Shawn Sesna Shawn Sesna June 23, 2020

Lessons learned building a Raspberry Pi cluster

Lessons learned building a Raspberry Pi cluster

Like many others, I had to stay home through the COVID-19 crisis, so I decided to build a Raspberry PI cluster to explore running applications on it with Docker Swarm. In this post, I share some of the lessons I learned running the new Raspberry Pi 4 in a cluster with Docker Swarm.

Why

I'm a developer, and I've been interested in starting a Raspberry PI project for a while. I'm also interested in cluster computing, but never had a good reason to create a cluster. Then I read about people having great success running the new Raspberry Pi 4 in a cluster with Docker Swarm, so I thought it was an opportune time to learn more.

I kicked off this project with several goals:

  • Have fun as Raspberry PIs are pretty cool hardware.
  • Shift some computing resources from a home hypervisor server running VMs to the small, power-efficient Raspberry PI cluster running containers.
  • Learn more about Docker Swarm.

Raspberry Pi Hardware

These are the parts I used for my project:

I chose the C4Labs Cloudlet case because it allowed me to access a single Pi without having to disassemble the whole case to get to it like the stackable cases. The original design of the Cloudlet case has the fans powered by the Pi. I didn’t want to have to worry about disconnecting cables if I needed to remove a Pi, so I went with the following parts to power the fans:

The Cloudlet case has plenty of room for these extra parts.

Lastly, I needed a network switch to connect the Pi devices to, but I had a spare 8-port, so I didn’t need to buy another. The Raspberry Pi 4 comes with a wireless adapter built-in, so you could utilize that as well.

Creating the cluster

There are tons of blog posts out there that show you how to create a cluster of Raspberry Pi with Docker Swarm. I found How to run a Raspberry Pi cluster with Docker Swarm was clear and easy to follow. All of the details you need are in that post.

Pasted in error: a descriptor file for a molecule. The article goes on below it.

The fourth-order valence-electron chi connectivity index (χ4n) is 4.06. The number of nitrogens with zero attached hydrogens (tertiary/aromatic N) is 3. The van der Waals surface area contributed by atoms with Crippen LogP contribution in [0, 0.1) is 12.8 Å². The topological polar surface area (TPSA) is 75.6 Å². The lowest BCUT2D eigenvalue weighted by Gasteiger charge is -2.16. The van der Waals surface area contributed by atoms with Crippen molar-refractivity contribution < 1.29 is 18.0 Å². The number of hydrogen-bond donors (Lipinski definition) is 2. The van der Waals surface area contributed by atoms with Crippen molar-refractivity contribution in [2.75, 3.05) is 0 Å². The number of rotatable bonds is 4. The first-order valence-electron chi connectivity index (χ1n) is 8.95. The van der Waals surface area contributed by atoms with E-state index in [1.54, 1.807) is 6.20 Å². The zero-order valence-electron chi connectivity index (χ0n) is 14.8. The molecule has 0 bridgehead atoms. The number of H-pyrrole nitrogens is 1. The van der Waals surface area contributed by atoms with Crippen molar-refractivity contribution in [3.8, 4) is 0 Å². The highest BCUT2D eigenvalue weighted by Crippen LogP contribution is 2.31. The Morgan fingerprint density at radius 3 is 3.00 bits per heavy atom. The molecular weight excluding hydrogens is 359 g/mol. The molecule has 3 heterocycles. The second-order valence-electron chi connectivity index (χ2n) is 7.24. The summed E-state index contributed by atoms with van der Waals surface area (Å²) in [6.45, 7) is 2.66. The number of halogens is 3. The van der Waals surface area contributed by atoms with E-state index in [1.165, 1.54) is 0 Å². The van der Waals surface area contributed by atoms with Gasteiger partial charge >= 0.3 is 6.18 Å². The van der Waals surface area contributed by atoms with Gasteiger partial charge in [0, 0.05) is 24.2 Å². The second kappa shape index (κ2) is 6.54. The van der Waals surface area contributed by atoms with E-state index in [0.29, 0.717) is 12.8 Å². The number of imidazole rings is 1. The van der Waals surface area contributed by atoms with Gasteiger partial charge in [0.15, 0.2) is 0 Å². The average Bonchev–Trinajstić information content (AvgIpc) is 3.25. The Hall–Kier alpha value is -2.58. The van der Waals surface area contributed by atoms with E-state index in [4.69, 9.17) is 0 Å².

Operating the Swarm

Through work, I already had some experience in working with Docker and Kubernetes (K8s), however, I’d never run a Docker Swarm. There were some new concepts to learn when running things in Docker Swarm mode versus a stand-alone Docker instance. For example, where you would normally use a docker run statement, you’d create a service within the swarm to run the container using docker service create. After messing around for a while, I had a fully operational Swarm:

Lesson 1: Not all containers run on ARM

My original intention for this project was to lessen the burden on my VM Hypervisor by running containers. When searching Docker Hub, I found that very few official images would run on the ARM architecture. I could usually find an image that someone made to run on the Raspberry Pi, but they were usually old and not the current version.

In some cases, you can use a work-around and tell Docker not to resolve the image to an architecture:

  • docker service create --name <somename> --no-resolve-image <image>
  • docker stack deploy --name <somename> --compose-file <somefile> --resolve-image never

Lesson 2: Stacks

Stacks are the Docker Swarm way of using docker-compose. In fact, it uses a compose file as one of its arguments. Just like docker-compose, you can define multiple containers within a single file. By default, a stack deployment will create a network for the stack so they can all talk to each other. This makes it easy to refer one container to another just by name. For example, below is a compose file for running Home Assistant on my docker swarm. This stack consists of an MQTT service container, a Home Assistant container, and a MySQL database server container. For reasons I’ll go into later, I configured Home Assistant to use a MySQL back-end for the Recorder:

version: "3.3"

services:

  mqtt:
    image: eclipse-mosquitto
    networks:
      - hass
    ports:
      - 1883:1883
    volumes:
      - /mnt/clusterpi/mqtt/db:/db
      - /etc/localtime:/etc/localtime:ro

  home-assistant:
    image: homeassistant/home-assistant
    networks:
      - hass
    ports:
      - 8123:8123
    volumes:
      - /mnt/clusterpi/home-assistant:/config
      - /etc/localtime:/etc/localtime:ro

  mysqldb:
    image: hypriot/rpi-mysql
    networks:
      - hass
    ports:
      - 3350:3306
    environment:
      MYSQL_ROOT_PASSWORD: "MySuperSecretPassword"
      MYSQL_DATABASE: "homeassistant"
      MYSQL_USER: "hassio"
      MYSQL_PASSWORD: "AnotherSuperSecretPassword"
    volumes:
      - /mnt/clusterpi/mysql:/var/lib/mysql

networks:
  hass:

In the configuration.yaml file of Home Assistant, you can see where I created the connection to the mysqldb container:


# Configure a default setup of Home Assistant (frontend, api, etc)
default_config: